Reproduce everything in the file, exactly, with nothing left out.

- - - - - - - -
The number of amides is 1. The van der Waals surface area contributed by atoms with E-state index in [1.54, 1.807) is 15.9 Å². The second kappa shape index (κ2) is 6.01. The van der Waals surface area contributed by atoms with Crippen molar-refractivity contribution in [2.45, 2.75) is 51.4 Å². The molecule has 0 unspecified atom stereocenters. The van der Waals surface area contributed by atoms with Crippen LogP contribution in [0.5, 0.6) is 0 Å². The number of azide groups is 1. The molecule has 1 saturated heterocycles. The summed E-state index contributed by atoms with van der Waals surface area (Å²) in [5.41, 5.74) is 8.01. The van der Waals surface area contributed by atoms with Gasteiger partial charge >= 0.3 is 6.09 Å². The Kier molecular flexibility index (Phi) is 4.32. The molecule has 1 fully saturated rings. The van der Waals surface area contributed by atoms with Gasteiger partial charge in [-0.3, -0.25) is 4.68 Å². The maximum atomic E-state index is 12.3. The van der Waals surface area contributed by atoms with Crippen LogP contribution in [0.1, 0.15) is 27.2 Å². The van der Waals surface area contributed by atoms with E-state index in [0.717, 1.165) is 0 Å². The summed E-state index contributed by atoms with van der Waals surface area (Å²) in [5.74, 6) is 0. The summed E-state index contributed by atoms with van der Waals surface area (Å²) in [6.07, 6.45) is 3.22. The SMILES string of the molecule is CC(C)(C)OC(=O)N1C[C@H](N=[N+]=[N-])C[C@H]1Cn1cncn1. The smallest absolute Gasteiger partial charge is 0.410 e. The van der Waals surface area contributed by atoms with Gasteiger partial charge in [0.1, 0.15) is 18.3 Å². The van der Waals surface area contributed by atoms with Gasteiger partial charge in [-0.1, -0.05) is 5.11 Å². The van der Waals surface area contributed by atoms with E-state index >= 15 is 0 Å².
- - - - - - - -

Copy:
The number of amides is 1. The van der Waals surface area contributed by atoms with E-state index in [1.54, 1.807) is 15.9 Å². The second kappa shape index (κ2) is 6.01. The van der Waals surface area contributed by atoms with Crippen molar-refractivity contribution in [2.45, 2.75) is 51.4 Å². The molecule has 0 unspecified atom stereocenters. The van der Waals surface area contributed by atoms with Crippen LogP contribution in [0.5, 0.6) is 0 Å². The number of azide groups is 1. The molecule has 1 saturated heterocycles. The summed E-state index contributed by atoms with van der Waals surface area (Å²) in [5.41, 5.74) is 8.01. The van der Waals surface area contributed by atoms with Gasteiger partial charge >= 0.3 is 6.09 Å². The Kier molecular flexibility index (Phi) is 4.32. The molecule has 1 fully saturated rings. The van der Waals surface area contributed by atoms with Gasteiger partial charge in [-0.3, -0.25) is 4.68 Å². The maximum atomic E-state index is 12.3. The van der Waals surface area contributed by atoms with Crippen LogP contribution in [0.1, 0.15) is 27.2 Å². The van der Waals surface area contributed by atoms with E-state index in [0.717, 1.165) is 0 Å². The summed E-state index contributed by atoms with van der Waals surface area (Å²) in [5.74, 6) is 0. The summed E-state index contributed by atoms with van der Waals surface area (Å²) in [6.07, 6.45) is 3.22. The SMILES string of the molecule is CC(C)(C)OC(=O)N1C[C@H](N=[N+]=[N-])C[C@H]1Cn1cncn1. The smallest absolute Gasteiger partial charge is 0.410 e. The van der Waals surface area contributed by atoms with Gasteiger partial charge in [0.1, 0.15) is 18.3 Å². The van der Waals surface area contributed by atoms with Gasteiger partial charge in [-0.1, -0.05) is 5.11 Å². The van der Waals surface area contributed by atoms with E-state index >= 15 is 0 Å².